Historical records matching William F. Vilas, U.S. Senator, Postmaster General and Secretary of the Interior
About William Freeman Vilas
William Freeman Vilas (July 9, 1840 – August 27, 1908) was a member of the Democratic Party who served in the United States Senate for the state of Wisconsin from 1891 to 1897. He was a prominent Bourbon Democrat.
Vilas was born in Chelsea, Vermont, and moved to Madison, Wisconsin, with his family in 1851. His father was Levi Baker Vilas. He graduated from the University of Wisconsin–Madison in 1858, and from the University at Albany Law School in 1860. He enlisted in the Union Army during the Civil War and was a captain in the 23rd Wisconsin Volunteer Infantry Regiment and later served as the lieutenant colonel of that regiment.
Following the war, Vilas was a Professor of Law at the University of Wisconsin–Madison, and a regent of the University from 1880 to 1885 and 1898 to 1905. Vilas served as a member of the Wisconsin State Assembly in 1885, until he was appointed the Postmaster General between 1885 and 1888, and as Secretary of the Interior from 1888 to 1889, both under President Grover Cleveland.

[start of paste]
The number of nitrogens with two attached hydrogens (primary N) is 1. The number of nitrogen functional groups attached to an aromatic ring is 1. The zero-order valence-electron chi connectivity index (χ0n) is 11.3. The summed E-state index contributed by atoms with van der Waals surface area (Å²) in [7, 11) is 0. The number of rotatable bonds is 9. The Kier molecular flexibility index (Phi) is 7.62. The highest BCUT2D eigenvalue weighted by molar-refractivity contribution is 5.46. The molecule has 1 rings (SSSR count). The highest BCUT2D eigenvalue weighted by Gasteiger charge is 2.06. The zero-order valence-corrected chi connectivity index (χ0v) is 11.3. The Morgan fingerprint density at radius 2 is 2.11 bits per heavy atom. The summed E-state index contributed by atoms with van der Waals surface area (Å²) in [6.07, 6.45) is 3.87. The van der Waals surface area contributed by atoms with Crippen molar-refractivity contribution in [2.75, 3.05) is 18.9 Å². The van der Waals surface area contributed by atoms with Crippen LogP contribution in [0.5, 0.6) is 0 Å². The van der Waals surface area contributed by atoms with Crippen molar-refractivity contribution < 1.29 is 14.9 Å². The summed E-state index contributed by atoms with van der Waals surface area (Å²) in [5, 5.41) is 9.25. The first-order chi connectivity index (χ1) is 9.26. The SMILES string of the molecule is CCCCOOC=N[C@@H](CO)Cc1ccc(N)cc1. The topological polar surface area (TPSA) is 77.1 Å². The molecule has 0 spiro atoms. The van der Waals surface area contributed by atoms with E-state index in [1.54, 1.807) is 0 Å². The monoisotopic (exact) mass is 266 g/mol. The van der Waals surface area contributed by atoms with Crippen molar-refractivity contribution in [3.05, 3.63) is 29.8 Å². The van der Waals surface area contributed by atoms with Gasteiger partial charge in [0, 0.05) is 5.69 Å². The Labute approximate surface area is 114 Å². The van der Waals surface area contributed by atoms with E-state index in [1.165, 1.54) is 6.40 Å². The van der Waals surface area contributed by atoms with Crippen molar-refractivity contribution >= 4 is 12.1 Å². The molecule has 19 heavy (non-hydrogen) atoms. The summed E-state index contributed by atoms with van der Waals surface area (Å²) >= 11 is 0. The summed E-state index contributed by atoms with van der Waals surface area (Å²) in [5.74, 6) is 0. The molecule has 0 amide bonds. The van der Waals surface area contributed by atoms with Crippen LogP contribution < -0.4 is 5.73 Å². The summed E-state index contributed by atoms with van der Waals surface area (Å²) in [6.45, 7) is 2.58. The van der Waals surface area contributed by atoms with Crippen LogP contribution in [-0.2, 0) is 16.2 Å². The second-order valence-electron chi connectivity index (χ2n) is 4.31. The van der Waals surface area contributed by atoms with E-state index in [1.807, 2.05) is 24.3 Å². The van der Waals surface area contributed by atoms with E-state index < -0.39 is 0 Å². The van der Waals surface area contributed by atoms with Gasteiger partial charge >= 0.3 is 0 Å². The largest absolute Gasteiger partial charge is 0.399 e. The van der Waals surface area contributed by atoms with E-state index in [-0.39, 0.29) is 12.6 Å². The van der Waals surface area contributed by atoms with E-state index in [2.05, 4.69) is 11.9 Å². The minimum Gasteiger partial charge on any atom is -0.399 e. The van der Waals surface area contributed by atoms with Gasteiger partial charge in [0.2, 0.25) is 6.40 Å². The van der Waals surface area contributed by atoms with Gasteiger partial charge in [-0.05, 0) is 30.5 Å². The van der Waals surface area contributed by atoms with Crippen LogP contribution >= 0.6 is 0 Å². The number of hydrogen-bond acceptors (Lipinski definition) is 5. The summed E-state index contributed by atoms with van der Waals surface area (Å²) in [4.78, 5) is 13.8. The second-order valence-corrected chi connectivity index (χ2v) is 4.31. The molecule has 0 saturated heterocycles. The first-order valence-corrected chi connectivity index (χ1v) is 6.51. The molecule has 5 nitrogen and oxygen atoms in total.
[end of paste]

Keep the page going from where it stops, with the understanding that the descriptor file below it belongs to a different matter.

After leaving the cabinet, he led Wisconsin German Americans in the protest against the Bennett Law of 1889 which required schools to only use the English language. From 1891 until 1897 he was a member of the United States Senate, in which, during President Cleveland's second term, he was recognized as the chief defender of the Administration, and he was especially active in securing the repeal of the silver purchase clause of the Sherman Silver Purchase Act. He was unsuccessful in a 1896 reelection bid, having been defeated by Senator John Coit Spooner.
Vilas was a delegate to the Democratic National Convention of 1896, but withdrew after the adoption of the free-silver plank. He then became one of the chief organizers of the National Democratic Party, attended the convention at Indianapolis, and was chairman of its committee on resolutions. He was also the main drafter of the National Democratic Party's platform. Vilas, a favorite of the delegates, refused to run as the party's sacrificial lamb.
He is interred at the Forest Hill Cemetery in Madison, Wisconsin.
Vilas County, Wisconsin is named for William F. Vilas.